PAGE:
Also known as Temple of the Soul’s Retreat, Lingyin Temple is Hangzhou’s most famous Buddhist temple and one the most important in China. Established in the fourth century by Hui Li, an Indian monk, it harbors 9 buildings, 18 pavilions, 72 halls, and is home to over 3,000 monks. Because of its fame and popularity, it is not a place to seek serenity, but a place to experience the Buddhists’ mindset first hand.
Qinghefang Historical Street
Tucked away at the southern end of downtown Hangzhou, Qinghefang Historical Street is the best place in Hangzhou to buy souvenirs and sample local delicacies. It was the imperial boulevard during the Southern Song Dynasty. The main thoroughfare is lined with shops selling traditional crafts like silk, fans, chopsticks, snacks, tobacco, tea, umbrellas, scissors, ham and clothes. It is also a center of fun and games. You can see Chinese yo-yo tricks, antique puppet shows and clay and stone sculpting here. For globe-trotting foodies, it is a heaven. Various snacks offered here may challenge your definition of culinary propriety, including duck heads, silkworm pupae on skewers, giant snail, scorpions, chicken feet, pigs’ feet and numerous stews bobbing with unmentionables. It is not for the fainthearted.
Hu Qing Yu Tang
Initially founded by Hu Xueyan in 1864, the Hu Xueyan Pharmaceutical Workshop (Hu Qing Yu Tang) was a famous state pharmacy and workshop devoted to the production of traditional medicine. Today, the beautifully preserved building, an excellent example of Qing Dynasty architecture, serves as the location of Hangzhou’s traditional Chinese Medicine Museum. This sprawling complex, just off Qinghefang Historic Street, also houses a traditional Chinese clinic and pharmacy.
The Former Residence of Hu Xueyuan
The residence of Hu Xueyan ranks as the most exceptional of the former abodes. This gorgeous architectural complex is the largest, most delicate and best-preserved among its local counterparts. A visit to it will be both visually rewarding and enlightening.
Xixi National Wetland Park
Xixi National Wetland Park is the last remaining example of the traditional water towns of Hangzhou. It features a network of crisscrossing streams and ancient Persimmon trees. An astounding number of 150 species of birds call this haven home. This park is rooted in literature and legends, China’s two most famous novels "Dream of Red Chamber" and "Outlaws of the March", include scenes from Xixi Wetland National Park. Today, this park hosts various festivals, such as the Huazhao Festival and Dragon Boat Racing, which occur during spring and summer respectively. Recent years have seen the addition of many tasteful tea houses, cafes, bars and cinemas, bringing much vitality to the location.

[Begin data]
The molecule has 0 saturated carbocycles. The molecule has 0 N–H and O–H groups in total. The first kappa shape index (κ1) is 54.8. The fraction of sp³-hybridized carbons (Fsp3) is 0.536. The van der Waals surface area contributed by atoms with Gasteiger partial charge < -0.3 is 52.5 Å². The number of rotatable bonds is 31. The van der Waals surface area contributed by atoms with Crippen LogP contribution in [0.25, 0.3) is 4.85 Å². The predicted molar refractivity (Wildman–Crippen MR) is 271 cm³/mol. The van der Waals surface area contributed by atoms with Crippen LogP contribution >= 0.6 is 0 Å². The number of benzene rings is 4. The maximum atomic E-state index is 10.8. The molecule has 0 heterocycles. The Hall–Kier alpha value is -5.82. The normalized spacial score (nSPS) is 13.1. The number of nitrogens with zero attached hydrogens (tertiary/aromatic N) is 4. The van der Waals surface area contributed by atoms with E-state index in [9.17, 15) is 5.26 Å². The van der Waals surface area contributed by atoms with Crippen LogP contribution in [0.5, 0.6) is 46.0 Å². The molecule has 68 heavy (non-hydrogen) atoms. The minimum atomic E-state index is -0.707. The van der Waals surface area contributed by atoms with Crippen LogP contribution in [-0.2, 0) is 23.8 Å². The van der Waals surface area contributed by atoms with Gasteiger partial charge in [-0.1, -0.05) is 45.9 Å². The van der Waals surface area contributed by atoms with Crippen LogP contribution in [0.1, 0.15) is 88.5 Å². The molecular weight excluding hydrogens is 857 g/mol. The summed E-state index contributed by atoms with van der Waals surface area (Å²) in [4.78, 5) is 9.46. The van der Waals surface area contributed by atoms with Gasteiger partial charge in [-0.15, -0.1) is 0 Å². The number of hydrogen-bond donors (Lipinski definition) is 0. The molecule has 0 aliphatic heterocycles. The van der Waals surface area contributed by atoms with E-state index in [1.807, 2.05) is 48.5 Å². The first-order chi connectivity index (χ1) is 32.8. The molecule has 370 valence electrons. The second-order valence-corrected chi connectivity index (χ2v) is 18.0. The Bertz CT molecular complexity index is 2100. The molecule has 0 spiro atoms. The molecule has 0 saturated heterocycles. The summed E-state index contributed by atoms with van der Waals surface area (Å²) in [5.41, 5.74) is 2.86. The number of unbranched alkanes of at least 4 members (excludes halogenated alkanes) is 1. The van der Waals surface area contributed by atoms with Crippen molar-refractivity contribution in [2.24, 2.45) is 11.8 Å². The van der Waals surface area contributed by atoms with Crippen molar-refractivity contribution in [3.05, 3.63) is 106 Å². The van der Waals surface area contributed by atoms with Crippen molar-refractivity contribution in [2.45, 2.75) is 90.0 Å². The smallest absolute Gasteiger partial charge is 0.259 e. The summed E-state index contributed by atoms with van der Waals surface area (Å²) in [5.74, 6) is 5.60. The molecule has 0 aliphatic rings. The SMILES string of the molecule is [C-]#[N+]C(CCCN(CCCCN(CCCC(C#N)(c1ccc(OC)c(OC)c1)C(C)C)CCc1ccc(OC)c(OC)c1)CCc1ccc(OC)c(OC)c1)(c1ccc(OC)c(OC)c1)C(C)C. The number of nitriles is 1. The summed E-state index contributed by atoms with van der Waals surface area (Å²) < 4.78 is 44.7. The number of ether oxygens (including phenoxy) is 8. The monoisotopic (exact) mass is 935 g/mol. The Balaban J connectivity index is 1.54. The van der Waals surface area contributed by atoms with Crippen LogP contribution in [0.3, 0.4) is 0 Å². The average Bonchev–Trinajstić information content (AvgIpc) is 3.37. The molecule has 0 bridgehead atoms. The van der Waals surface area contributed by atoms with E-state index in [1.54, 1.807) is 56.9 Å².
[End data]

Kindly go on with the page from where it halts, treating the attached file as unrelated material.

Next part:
Pagoda of Six Harmonies
To subdue the mighty tidal bores of the Qiantang River and to restore a balanced relationship among the six directions of the universe (north, south, east, west, earth and heaven), Pagoda of Six Harmonies was built and finished in 970 AD. This poem highlights the Pagoda’s beauty: “The setting sun behind the Western Hills glow, And towards the East Sea the Qiantang River flows. You can enjoy an endless sight, By ascending to a greater height.”
Meijiawu Tea Plantation
Your visit to Hangzhou won’t be complete without a visit to Meijiawu, one of the most famous tea plantations gracing Hangzhou. In this tranquil village, you can see how Longjing green tea is picked, processed and prepared. Featuring a rustic environment consisting of rolling tea plantations, verdant hills and white-washed and black-tiled folk residences, it deserves an afternoon’s exploration. Being only 7.5 miles (12km) from downtown Hangzhou, it is accessible by bus or taxi.
The sun is shining and the autumn wind is just right. In such good weather, it is a good idea to travel back in time in the Hangzhou Confucius Temple. Here, you can cultivate your mind and soul. In the temple, tablets can be seen everywhere, positioning people instantly in the ancient seat of learning in the capital city of the Southern Song Dynasty. Here, you can stop and appreciate the ancient moss-covered stone tiles, which seems to narrate the thousands-of-year history of the Confucius Temple.